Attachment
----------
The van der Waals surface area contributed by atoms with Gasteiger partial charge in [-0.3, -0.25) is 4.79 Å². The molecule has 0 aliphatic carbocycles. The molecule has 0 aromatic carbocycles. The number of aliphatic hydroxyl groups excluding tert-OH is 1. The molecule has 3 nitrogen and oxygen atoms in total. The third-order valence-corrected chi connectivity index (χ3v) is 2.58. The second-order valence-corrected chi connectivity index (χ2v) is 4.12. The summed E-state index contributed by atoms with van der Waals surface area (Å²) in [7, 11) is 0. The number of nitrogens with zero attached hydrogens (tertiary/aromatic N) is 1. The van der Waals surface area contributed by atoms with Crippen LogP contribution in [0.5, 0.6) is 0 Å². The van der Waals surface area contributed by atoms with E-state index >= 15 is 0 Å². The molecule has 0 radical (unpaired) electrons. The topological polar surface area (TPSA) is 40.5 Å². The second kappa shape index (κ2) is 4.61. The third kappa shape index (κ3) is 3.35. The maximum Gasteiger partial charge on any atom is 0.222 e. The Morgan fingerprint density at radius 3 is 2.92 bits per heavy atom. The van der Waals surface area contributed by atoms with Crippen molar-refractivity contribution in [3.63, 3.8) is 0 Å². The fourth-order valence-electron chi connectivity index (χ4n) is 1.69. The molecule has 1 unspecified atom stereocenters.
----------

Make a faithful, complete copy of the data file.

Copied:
The van der Waals surface area contributed by atoms with Gasteiger partial charge in [-0.3, -0.25) is 4.79 Å². The molecule has 0 aliphatic carbocycles. The molecule has 0 aromatic carbocycles. The number of aliphatic hydroxyl groups excluding tert-OH is 1. The molecule has 3 nitrogen and oxygen atoms in total. The third-order valence-corrected chi connectivity index (χ3v) is 2.58. The second-order valence-corrected chi connectivity index (χ2v) is 4.12. The summed E-state index contributed by atoms with van der Waals surface area (Å²) in [7, 11) is 0. The number of nitrogens with zero attached hydrogens (tertiary/aromatic N) is 1. The van der Waals surface area contributed by atoms with Crippen LogP contribution in [0.5, 0.6) is 0 Å². The van der Waals surface area contributed by atoms with E-state index >= 15 is 0 Å². The molecule has 0 radical (unpaired) electrons. The topological polar surface area (TPSA) is 40.5 Å². The second kappa shape index (κ2) is 4.61. The third kappa shape index (κ3) is 3.35. The maximum Gasteiger partial charge on any atom is 0.222 e. The Morgan fingerprint density at radius 3 is 2.92 bits per heavy atom. The van der Waals surface area contributed by atoms with Crippen molar-refractivity contribution in [3.63, 3.8) is 0 Å². The fourth-order valence-electron chi connectivity index (χ4n) is 1.69. The molecule has 1 unspecified atom stereocenters.